“The changing national measures in response to the COVID-19 pandemic led to fraudsters demonstrating how quickly they can adapt their fraud campaigns to the situation at hand. During lockdown, we witnessed fraudsters pretending to be COVID-19 secure marshals to gain access to homes. It never ceases to amaze and appal me in equal measure the depths that some will go to rob people and especially during a time of unprecedented challenges.
“Today, consumer vulnerability is far more profound than many imagine and has devastating impact across all age groups and ethnicities. We need a new national conversation about consumer vulnerability and consumer protection, and CTSI will kick-start that conversation at this year’s CTSI Symposium in Birmingham at the end of September.”
Current and emerging threats related to doorstep crime:
- Use of telephone calls, emails, leaflets and websites to make initial contact with victims. Deceptive marketing may make them appear local.
- Use of fake ‘approved trader’ websites, which list supposed ‘official’ approved businesses when in fact the approval scheme is non-existent and most traders listed appear to be connected to known doorstep crime offenders.
- Repeat victimisation of the most vulnerable.
- Links with organised crime including money laundering and modern slavery.
Other emerging threats identified in relation to mass marketing and other scams:
- Mass marketing scams including mail scams for fake lotteries, competitions, clairvoyancy services etc, digital and telephone scams.
- Impersonation scams, where scammers pretend to be from trusted organisations to defraud consumers.
- Clone websites which mirror seemingly legitimate businesses.
- Investment scams promising high returns.
- Fair Trading issues associated with the ongoing pandemic, such as businesses not adhering to legislation and restrictions, and price-gouging, where businesses heavily inflate prices for everyday goods and services to exploit increased demand.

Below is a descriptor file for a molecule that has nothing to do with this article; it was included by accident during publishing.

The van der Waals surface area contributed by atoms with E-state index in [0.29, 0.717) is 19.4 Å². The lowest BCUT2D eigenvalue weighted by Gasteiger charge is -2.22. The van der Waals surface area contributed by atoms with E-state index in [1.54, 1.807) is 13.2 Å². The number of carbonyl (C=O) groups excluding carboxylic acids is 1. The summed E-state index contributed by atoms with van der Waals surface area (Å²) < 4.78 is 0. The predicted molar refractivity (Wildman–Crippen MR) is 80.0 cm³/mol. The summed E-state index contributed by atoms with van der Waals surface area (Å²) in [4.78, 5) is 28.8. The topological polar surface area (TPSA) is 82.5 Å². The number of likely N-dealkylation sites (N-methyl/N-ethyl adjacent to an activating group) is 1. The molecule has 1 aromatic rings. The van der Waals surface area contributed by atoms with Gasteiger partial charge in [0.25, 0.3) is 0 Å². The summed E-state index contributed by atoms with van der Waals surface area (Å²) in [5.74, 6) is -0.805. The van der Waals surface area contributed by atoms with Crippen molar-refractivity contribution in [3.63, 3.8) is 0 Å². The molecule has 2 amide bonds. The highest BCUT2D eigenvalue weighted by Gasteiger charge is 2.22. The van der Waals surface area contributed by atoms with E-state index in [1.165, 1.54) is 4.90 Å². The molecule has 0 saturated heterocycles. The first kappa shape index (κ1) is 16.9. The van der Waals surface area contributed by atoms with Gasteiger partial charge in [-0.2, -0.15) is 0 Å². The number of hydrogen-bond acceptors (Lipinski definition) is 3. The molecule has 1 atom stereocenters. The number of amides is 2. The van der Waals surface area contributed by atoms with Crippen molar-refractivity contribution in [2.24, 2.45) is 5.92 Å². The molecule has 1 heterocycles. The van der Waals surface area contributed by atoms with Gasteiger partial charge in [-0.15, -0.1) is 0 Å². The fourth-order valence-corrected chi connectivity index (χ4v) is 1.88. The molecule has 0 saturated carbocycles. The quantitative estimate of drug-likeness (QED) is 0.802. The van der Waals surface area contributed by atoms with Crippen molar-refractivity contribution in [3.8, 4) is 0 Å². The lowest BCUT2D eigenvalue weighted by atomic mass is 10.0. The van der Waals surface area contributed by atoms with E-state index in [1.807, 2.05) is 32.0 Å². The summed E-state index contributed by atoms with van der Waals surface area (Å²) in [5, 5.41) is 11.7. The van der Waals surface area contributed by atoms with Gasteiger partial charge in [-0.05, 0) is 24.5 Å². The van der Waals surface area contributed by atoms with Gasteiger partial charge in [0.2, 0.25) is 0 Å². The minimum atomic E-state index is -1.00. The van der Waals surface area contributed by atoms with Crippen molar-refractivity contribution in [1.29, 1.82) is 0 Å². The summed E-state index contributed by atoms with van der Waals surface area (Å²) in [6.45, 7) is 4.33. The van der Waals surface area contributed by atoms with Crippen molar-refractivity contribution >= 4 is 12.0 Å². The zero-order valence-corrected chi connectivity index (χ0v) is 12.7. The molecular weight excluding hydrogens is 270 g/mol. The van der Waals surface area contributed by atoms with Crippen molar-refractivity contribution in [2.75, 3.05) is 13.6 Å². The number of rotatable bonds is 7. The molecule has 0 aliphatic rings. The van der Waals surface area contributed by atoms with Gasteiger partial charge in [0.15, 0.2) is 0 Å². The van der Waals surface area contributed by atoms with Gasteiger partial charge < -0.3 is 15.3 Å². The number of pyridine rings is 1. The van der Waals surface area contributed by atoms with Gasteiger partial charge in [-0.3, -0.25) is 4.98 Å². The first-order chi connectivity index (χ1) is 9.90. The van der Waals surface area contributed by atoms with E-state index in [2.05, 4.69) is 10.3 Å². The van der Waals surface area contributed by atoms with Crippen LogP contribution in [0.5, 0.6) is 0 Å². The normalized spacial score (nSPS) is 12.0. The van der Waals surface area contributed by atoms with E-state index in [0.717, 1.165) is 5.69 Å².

- The UK’s departure from the European Union is a major policy change that will continue to provide opportunities for scammers to target SMEs.
- The government’s response to climate change will continue to be exploited, for example criminals posing as part of official ‘green’ home improvement schemes.
If you or someone you know has been a targeted by a scam you should report it to Action Fraud online at www.actionfraud.police.uk/ or by calling 0300 123 2040. For advice and information on how to check if something might be a scam, visit: www.citizensadvice.org.uk/consumer/scams/check-if-something-might-be-a-scam/. People can also protect their neighbours by joining Friends Against Scams, which provides free online training to empower people to take a stand against scams.
Notes to Editors
For more information please contact the NTS press office at firstname.lastname@example.org or 020 7101 5013
To access the Consumer Harm Report, please visit: https://www.nationaltradingstandards.uk/uploads/Consumer%20Harm%202021.pdf
Notes to Editors
– *Comparing NTS Annual Reports (2019-20 and 2020-21). See table below:
|Intel logs: Doorstep crime
|Apr 19 – Mar 20
|Apr 20 – Mar 21
|Citizens Advice complaints: Doorstep crime & cold calling
|Apr 19 – Mar 20
|Apr 20 – Mar 21
– **NTS Teams and Trading Standards Services in England and Wales intelligence logs on doorstep crime decreased by 3%, Citizens Advice Complaints on doorstep crime decreased by 2.6% over the previous year. Data from NTS National Strategic Assessment 2020-2021
– ***NTS previously reported that the first lockdown saw a reduction in telephone scams as illegitimate call centres closed.
– †NTS Teams and Trading Standards Services (in England and Wales) intelligence logs on mass marketing scams have increased by 1610 (76%) in 2020-21 compared with 2019-20, NTS National Strategic Assessment 2020-2021
About National Trading Standards
National Trading Standards delivers national and regional consumer protection enforcement. Its Board is made up of senior and experienced heads of local government trading standards from around England and Wales with an independent Chair. Its purpose is to protect consumers and safeguard legitimate businesses by tackling serious national and regional consumer protection issues and organised criminality and by providing a “safety net” to limit unsafe consumer goods entering the UK and protecting food supplies by ensuring the animal feed chain is safe.